One April day I ventured off 6A to West Brewster and Lower Mill Pond, a pine-girt pool that turns a gristmill as it feeds Stony Brook. But on that day cars clogged the usually serene roadside. Dozens of Tom Sawyers and Becky Thatchers frolicked in shoeless abandon, pants rolled to the knees, dip nets thrashing Stony Brook fôr fish. Spring, I learned, is the time when millions of instinctdriven alewives, a kind of herring, leave the sea to struggle upstream and spawn in the freshwater ponds where they began life.
“I got one! I got one!” screamed a freckled and utterly delighted 6-yeax-old as he snared a herring with bare hands. Slipping down the bank, another young fisherman fell headlong into the creek, emerged unhurt, and found two writhing fish in his net! Parents shucked their shoes and joined in. Two gray-haired dowagers approached the brook and recaptured a bit of their youth as they witnessed againdoubtless as they had for decades—Cape Cod’s watery rite of spring.
The herring, salted and dried, once provided a windfall food source to economically depressed Cape Codders. Even in this century, children on 6A hawked “sticks” of a dozen fish for a dime. Today town law stil] grants each Brewster citizen the right to harvest a bushel of alewives a week, but few take advantage of that privilege.”They’re trash fish,” one old-timer told me with disgust. “So full of bones I’d as soon eat a whiskbroom.”
No matter. The Cape has plenty of tasty alternatives within easy reach: oysters, bay scallops, lobsters, and clams. Offshore, toward the vast submarine shelf of Georges Bank, lurk schools of herring, haddock, and the cod from which the Cape takes its naine. For nearly four centuries these fish have filled the holds of vessels from many nations. But now the great catches dwindle; locals lay the blame on the foreign ships, especially the Soviets’. It’s worth trying all of these delicacies while being on a vacation in Cape Cod. You shouldn’t miss an opportunity which payday loans online gives.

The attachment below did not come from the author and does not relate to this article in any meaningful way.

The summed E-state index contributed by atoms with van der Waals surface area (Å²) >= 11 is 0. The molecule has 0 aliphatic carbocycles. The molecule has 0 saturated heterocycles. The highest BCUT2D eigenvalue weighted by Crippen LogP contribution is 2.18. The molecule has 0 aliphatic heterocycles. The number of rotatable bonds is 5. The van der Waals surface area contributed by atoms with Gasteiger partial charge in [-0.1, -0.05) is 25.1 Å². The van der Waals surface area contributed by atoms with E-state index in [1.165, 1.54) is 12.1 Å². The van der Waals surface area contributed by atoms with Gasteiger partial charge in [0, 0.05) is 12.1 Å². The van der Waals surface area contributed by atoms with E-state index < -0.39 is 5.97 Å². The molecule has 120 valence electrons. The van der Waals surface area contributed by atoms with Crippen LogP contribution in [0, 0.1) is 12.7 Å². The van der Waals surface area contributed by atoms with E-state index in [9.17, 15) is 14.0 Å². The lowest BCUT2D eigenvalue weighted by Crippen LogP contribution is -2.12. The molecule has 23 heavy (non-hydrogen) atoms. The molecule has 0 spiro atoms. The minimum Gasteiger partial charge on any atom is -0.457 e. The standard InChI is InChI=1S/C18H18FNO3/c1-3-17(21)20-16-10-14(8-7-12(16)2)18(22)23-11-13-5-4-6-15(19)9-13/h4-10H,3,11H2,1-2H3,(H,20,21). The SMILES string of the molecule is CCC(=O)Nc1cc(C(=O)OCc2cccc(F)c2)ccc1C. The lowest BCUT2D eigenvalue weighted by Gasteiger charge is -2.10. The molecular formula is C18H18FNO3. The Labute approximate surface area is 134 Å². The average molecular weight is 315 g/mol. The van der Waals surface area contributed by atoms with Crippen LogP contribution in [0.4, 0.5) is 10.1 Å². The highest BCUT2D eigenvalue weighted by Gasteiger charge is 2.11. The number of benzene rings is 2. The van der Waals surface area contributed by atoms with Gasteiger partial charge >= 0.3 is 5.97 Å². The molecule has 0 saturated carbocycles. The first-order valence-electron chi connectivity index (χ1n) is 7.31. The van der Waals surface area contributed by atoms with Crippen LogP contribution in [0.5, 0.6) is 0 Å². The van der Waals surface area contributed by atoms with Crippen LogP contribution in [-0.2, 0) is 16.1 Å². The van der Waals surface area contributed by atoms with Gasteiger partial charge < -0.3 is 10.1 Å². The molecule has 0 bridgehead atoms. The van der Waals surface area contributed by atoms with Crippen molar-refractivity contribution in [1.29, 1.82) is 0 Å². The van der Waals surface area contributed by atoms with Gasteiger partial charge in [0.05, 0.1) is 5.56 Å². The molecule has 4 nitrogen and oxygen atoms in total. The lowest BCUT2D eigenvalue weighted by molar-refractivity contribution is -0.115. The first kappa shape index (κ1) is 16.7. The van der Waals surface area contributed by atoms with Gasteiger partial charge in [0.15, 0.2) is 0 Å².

“Cape Codders use hooks or large-mesh nets,” Chatham fisherman Fred Horton told me. “Using book and line never hurts the fish population; a small fish won’t go for a big hook. But the Russian trawlers net everything, big and small. They corne in for herring —that’s our bait, what the cod feed on. If we don’t have herring, our way of life dies.”
I met Fred in the Chatham Squire, favorite pub of the boisterous younger fishermen. Walk in on these shaggy-maned, burly men and it’s easy to assume they appreciate only beer and roughhousing. But in truth theylike Chatham’s more conservative fishermen —harbor a huge, unabashed love for the sea. “The ocean’s the most powerful thing in the world,” one of them told me. “It changes every day. It’s primeval; it’s the great mother. Man, there’s nothing other than fishing!”